To be certain that the stock you’re watching has enough shares to short, pick from the easy-to-borrow list. Brokers include stocks that have a low short interest to let traders know there are shares available to borrow.

But just because you short an easy-to-borrow stock doesn’t guarantee safety from forced covering. If you’re losing big in a short position on a volatile stock, your broker can force you out.

Are Options Affected?

I don’t trade options. But some top Trading Challenge traders do, like mentor Mark Croock. He applies the strategies he learned in penny stocks to options. It can potentially be another great way to grow a small account — with enough time and dedication.

The hard-to-borrow list doesn’t affect options trading the same way it does OTC without any problems. They’re pretty good about borrowing shares for short selling. The mechanics of the two trading styles are different.

It’s not likely that stocks on the list are optionable. Options depend on higher volume, a minimum share price, and high outstanding shares. Most hard-to-borrow stocks are penny stocks that don’t usually fit the criteria for options.

Traders may owe fees on options positions if they exercise a contract resulting in a short sale of the stock.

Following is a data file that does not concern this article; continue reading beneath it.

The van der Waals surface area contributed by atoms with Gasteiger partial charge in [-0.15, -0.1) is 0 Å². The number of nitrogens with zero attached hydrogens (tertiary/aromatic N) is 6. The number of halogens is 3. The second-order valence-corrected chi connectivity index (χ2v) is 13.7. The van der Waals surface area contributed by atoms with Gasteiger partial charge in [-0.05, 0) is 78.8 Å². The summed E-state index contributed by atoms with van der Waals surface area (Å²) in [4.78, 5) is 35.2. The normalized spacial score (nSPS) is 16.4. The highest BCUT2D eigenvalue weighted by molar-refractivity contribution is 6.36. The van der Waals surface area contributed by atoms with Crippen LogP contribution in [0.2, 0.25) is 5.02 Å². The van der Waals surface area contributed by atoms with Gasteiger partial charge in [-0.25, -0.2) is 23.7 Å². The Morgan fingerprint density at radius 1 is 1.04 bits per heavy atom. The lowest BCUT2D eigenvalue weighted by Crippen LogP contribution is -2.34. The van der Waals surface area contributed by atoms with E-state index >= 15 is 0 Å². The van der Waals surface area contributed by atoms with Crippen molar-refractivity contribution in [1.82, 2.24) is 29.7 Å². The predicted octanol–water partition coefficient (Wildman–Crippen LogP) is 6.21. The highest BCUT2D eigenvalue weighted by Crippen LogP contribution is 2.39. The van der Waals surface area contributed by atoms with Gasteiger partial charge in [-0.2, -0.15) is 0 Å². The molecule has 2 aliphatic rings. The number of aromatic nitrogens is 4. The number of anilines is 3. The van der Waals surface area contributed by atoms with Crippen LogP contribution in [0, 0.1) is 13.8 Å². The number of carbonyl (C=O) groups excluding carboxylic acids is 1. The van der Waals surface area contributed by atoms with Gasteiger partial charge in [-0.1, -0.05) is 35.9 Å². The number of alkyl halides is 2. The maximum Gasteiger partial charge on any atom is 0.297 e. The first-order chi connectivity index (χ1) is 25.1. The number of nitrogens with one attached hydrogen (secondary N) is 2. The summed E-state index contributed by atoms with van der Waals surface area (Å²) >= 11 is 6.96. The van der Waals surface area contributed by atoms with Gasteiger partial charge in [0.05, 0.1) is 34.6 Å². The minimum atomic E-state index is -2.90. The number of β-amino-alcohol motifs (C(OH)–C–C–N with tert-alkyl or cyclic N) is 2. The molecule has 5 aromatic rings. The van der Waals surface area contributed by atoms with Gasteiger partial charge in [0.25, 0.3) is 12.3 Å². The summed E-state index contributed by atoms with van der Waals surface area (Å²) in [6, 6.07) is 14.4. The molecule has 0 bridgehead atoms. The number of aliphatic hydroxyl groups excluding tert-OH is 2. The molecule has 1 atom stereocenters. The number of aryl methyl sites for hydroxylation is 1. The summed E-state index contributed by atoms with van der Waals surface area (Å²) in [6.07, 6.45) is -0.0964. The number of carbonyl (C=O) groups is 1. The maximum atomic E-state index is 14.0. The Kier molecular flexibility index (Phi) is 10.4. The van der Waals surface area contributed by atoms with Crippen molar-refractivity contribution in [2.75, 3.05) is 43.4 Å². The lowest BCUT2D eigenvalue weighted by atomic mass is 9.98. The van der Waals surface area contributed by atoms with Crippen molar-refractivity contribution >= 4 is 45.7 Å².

Frequently Asked Questions About Hard-to-Borrow Stocks

What Happens if the Lender Wants to Sell Borrowed Shares?

Short sellers don’t own borrowed shares. The original lender may still sell to exit the position. If that happens, the broker will contact the short seller to liquidate their position. Filling the lender’s order is the priority since they’re the rightful owner of the shares.

What Is a Hard-to-Borrow Rate?

Some stocks come with higher fees to short. Borrow fees vary depending on availability of shares and volatility. Brokers calculate the hard-to-borrow rate for each stock individually, which influences fees. The rate can change daily, so stay up to date when holding short positions overnight.

How Much Does It Cost to Borrow Shares to Short?